We give pancreas transplants to people from all over the UK.
We're one of the longest running and most active pancreas transplant programmes in the UK.
The results of pancreas transplants are published by the organ donation and transplantation directorate of NHS Blood and Transplant. You can compare our results to the 7 other hospitals that offer pancreas transplants in the UK.
Types of pancreas transplant
We'll usually do a kidney transplant at the same time as a pancreas transplant. The kidney and pancreas will come from a deceased donor. This is known as a combined, simultaneous pancreas-kidney (SPK) transplant or a double transplant. The improved blood sugar control after the transplant provides better long-term kidney function. It can also improve many problems related to long-term diabetes, including:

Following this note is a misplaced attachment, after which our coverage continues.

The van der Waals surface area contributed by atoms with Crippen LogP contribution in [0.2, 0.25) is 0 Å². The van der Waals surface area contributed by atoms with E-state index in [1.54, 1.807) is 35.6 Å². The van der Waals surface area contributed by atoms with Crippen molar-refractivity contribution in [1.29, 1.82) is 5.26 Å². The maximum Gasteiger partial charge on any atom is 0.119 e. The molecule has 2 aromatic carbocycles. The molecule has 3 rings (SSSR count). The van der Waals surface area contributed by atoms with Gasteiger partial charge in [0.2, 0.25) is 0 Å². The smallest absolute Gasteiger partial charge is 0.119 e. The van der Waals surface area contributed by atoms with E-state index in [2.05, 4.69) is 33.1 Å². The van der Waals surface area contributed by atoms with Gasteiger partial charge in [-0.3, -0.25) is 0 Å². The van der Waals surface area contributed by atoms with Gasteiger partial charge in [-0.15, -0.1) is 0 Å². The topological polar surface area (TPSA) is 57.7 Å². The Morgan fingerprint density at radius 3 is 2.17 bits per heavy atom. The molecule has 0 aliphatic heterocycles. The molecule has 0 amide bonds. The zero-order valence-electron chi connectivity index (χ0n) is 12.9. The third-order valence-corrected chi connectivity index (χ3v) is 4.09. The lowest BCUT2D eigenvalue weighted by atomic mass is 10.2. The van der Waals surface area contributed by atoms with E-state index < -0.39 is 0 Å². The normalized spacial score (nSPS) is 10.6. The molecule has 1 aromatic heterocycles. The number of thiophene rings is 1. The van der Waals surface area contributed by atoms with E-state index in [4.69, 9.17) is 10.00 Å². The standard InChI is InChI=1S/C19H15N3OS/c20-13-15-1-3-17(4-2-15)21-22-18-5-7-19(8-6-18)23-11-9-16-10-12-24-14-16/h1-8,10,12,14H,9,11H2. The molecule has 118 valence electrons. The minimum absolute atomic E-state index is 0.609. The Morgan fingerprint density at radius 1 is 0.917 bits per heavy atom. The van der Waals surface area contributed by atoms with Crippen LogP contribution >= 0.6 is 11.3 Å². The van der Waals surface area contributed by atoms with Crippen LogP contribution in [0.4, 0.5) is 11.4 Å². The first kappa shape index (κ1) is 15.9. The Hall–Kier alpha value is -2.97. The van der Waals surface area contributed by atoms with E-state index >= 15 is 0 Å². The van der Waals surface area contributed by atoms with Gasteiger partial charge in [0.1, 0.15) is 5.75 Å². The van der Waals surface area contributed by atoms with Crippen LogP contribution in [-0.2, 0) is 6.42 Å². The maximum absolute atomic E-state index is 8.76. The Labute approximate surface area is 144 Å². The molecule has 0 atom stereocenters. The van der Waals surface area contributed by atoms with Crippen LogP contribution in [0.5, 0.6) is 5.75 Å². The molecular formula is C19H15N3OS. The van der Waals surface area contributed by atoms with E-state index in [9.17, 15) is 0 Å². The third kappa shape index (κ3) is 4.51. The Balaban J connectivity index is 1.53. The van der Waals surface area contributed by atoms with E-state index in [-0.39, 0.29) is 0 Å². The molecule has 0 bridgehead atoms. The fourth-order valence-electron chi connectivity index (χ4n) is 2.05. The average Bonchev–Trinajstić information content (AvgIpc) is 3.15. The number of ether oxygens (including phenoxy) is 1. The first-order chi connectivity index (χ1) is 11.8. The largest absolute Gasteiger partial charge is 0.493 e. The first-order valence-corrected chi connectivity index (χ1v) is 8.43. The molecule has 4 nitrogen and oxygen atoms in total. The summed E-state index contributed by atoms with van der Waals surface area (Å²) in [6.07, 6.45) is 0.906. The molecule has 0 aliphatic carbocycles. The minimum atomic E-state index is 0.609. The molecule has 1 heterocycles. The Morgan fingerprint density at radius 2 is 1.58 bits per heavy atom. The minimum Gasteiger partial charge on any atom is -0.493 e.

- reducing nausea and vomiting
- stabilising blood vessel disease
- stabilising eye disease
- stabilising peripheral neuropathy
A pancreas-after-kidney (PAK) transplant is when you have a pancreas transplant at least 4 months after you've had a kidney transplant. This allows you to control when you have the kidney transplant. The kidney will usually come from a living donor which will give you the best quality kidney.
We will transplant just the pancreas for some people with diabetes.
We can also transplant just the islets (specialised cells that produce insulin). This does not involve an open operation as the cells are injected into the liver through a long needle which goes through the skin.
You'll stay on Richard Bright ward if you're having a pancreas transplant.
Research and clinical trials
Research is vital to improving the care that you receive when you're unwell. You can help improve healthcare by taking part in research studies at our Trust. During your appointment, ask your healthcare professional about research. They'll be happy to tell you about research studies you could be eligible to join.
You can also email [email protected] for more information.
Last updated: 18 November 2022